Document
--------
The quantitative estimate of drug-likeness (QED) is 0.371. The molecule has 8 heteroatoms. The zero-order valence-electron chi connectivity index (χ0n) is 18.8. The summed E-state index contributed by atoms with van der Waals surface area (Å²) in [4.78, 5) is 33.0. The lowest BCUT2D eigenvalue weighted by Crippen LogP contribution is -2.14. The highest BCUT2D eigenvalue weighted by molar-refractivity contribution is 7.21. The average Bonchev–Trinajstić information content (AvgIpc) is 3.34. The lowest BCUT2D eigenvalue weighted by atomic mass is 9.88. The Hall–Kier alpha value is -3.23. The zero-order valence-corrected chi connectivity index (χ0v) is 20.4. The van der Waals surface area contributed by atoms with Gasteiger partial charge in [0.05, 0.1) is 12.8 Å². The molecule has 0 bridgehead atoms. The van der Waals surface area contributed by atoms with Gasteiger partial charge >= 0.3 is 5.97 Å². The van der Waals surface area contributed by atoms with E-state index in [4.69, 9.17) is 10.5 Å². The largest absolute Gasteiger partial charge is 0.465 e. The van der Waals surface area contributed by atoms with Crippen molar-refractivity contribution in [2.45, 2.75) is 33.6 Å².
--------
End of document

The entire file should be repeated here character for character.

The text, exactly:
The quantitative estimate of drug-likeness (QED) is 0.371. The molecule has 8 heteroatoms. The zero-order valence-electron chi connectivity index (χ0n) is 18.8. The summed E-state index contributed by atoms with van der Waals surface area (Å²) in [4.78, 5) is 33.0. The lowest BCUT2D eigenvalue weighted by Crippen LogP contribution is -2.14. The highest BCUT2D eigenvalue weighted by molar-refractivity contribution is 7.21. The average Bonchev–Trinajstić information content (AvgIpc) is 3.34. The lowest BCUT2D eigenvalue weighted by atomic mass is 9.88. The Hall–Kier alpha value is -3.23. The zero-order valence-corrected chi connectivity index (χ0v) is 20.4. The van der Waals surface area contributed by atoms with Gasteiger partial charge in [0.05, 0.1) is 12.8 Å². The molecule has 0 bridgehead atoms. The van der Waals surface area contributed by atoms with Gasteiger partial charge >= 0.3 is 5.97 Å². The van der Waals surface area contributed by atoms with E-state index in [4.69, 9.17) is 10.5 Å². The largest absolute Gasteiger partial charge is 0.465 e. The van der Waals surface area contributed by atoms with Crippen molar-refractivity contribution in [2.45, 2.75) is 33.6 Å².